The Students' Response (trans. J.
d'économie pertinents: chiche
So the economic teachers
have acknowledged that something is not quite right in the universities (Le Monde, Tuesday, 31 Oct). We are delighted at this belated
awareness. But, even so, we are perplexed at the direction that these
events are taking.
Have we centered our critiques on mathematics? No.
Have we questioned econometrics,
an empirical practice that must be distinguished from formal models? No. On the
contrary, as our open letter states clearly, we are disturbed by
the continuous construction of imaginary worlds; that is, the
intellectual constructs (the famous models) whose relevance remains to
be demonstrated. We also have questioned the manifest lack of
pluralism. So also does the petition of the teachers who support
us and who contest the near total domination of "neoclassical" theory,
whose limits, as well as capabilities, should be clearly presented. One can see
then, that the place of
mathematics is secondary in our demands.
But it is true that the excesses of mathematics combined, in the absence
of pluralism, with imaginary worlds is disastrous. Is it, then, a simple
matter of pedagogy as our critics say? No, surely not, since as we all
know, teaching is not just a matter of teaching methods.
What we ask for is simple: to have the empirical and theoretical tools which
will permit us to understand the world in which we live. Do economics
classes discuss business, the state, or even the market? No. Do they teach us
the operation of the French economy; of Europe; of Japan? No. Do the classes
offered enable understanding of the recent Asian crises, of the
fluctuations of the Euro, or of the reforms in progress for the United
Nations Center on Transnational
Corporations. No. Etc.
All this can be achieved, suggest the economists who oppose our
call for reform, by using a single and unique "scientific"
method. That is to say, one
which proceeds exclusively by the construction of hypotheses, the
development of resulting equations, and then empirical tests
which normally lead to refutation of some theories
and confirmation of others. But the truth is that this ideal
economics is well hidden, since none of us have yet had the good fortune
to encounter it. Textbooks and courses are content to repeat the litanies of
models without questioning them on an empirical basis.
But beyond that, we are sceptical about the relevance of this approach
that wants for itself exclusivity. Should the discipline's
role really be reduced to one of providing statistics, or should it
not equally play a role in the formulations of hypotheses? Can one
abstain from all empirical
observation? Is the input of other disciplines (law, psychology,
sociology, management) really unnecessary for the understanding of the
principal problems of economics? As Amartya Sen, Nobel Prize winner for
economics in 1998, said, "It is also necessary to recognise that the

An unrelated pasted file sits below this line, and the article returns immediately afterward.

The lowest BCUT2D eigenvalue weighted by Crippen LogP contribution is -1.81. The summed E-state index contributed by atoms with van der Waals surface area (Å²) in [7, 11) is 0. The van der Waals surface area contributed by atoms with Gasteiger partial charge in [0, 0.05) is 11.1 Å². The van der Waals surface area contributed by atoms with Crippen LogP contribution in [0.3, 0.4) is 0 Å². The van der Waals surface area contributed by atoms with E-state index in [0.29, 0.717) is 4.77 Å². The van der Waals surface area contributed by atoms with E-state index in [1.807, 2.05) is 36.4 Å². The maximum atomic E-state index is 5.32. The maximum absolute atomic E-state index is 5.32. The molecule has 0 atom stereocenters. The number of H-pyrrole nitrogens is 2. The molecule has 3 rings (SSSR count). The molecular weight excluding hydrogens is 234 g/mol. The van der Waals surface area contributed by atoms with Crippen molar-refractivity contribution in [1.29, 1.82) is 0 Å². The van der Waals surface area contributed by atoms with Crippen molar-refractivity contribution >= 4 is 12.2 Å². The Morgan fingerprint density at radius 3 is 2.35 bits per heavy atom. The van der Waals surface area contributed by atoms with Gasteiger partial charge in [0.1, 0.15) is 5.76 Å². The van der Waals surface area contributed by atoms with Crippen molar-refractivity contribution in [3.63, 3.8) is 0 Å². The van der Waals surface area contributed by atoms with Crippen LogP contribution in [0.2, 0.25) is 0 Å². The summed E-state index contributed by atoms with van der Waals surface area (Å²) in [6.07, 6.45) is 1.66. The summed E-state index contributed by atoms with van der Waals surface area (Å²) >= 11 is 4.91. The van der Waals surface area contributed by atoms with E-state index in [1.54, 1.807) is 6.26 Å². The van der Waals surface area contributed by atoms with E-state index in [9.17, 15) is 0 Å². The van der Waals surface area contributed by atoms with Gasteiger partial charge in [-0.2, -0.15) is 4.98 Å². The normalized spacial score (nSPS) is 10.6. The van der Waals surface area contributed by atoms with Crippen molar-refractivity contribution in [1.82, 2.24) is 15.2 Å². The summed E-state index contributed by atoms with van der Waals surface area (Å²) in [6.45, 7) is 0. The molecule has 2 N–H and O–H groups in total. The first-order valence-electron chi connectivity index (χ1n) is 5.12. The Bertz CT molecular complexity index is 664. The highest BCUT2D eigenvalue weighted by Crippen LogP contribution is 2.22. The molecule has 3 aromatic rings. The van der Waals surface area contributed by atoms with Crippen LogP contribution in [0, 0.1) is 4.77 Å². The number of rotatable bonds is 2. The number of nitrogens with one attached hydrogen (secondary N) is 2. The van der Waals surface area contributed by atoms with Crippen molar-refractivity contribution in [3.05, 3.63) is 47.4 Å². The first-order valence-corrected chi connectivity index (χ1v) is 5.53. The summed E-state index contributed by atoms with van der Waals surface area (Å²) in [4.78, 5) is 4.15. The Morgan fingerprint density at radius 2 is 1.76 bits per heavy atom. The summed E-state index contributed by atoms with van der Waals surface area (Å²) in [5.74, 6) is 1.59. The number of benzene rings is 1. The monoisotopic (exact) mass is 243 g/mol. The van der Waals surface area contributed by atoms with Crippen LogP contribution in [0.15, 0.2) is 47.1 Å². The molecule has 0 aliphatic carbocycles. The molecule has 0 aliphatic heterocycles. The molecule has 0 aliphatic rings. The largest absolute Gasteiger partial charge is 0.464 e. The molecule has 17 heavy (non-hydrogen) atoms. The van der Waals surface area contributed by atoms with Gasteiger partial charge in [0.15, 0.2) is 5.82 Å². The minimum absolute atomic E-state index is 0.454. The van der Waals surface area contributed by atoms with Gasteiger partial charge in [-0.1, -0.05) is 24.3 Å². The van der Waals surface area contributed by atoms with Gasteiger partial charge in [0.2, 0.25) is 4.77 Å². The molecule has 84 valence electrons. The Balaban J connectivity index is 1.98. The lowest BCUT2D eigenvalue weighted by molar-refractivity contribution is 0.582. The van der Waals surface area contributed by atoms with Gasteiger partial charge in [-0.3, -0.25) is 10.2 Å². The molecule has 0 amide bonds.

over-use of mathematics can be a sad means that deadlocks those subjects
which are of ongoing importance, even if one cannot translate them into
equations." We are astonished, therefore, to see some
economists appealing to
the scientific character of their discipline, given its meagre
results on "important subjects" (unemployment, globalisation,
fluctuations in the price of oil, etc.).
We desire, then, an end to the pseudo-polemic about mathematics.
Explained clearly and in terms of convincing theories, mathematics are
obviously welcome in the teaching of economics. We are astonished
have to clarify this point. But what must be taught above all, and
which, moreover, some teachers are attempting to do, is the origin of models,
their importance and their consequences in terms of the political economy. In
short, we have had enough of "economics for children" classes,
where the fundamental limits the theories
presented, be they empirical or logical, are only rarely mentioned. Furthermore,
each course should be accompanied by a practical work schedule that allows
the manipulation of proposed models. That is, in fact, the only means of
understanding their logical operation and evaluating their relevance.
A reform of the pedagogy is no doubt one way to renew the appeal of
economic sciences. But that is not sufficient. As with all the
sciences, economics should identify its intellectual origins, its
political plans and the ideologies of its scientists. Nor should it close
itself off to other human sciences, under the pretext of science.
Therefore one must stop taking the students for imbeciles who don't want
to do math any more. The debate is now in the hands of the economists:
Sirs, Madams, would you like to convince us of the relevance of your
theories, of the appropriateness of your science? We ask only that. . . We are waiting.
Movement des étudiants pour la réforme
l'enseignement de l'économie
45, rue d'Ulm, 75005 Paris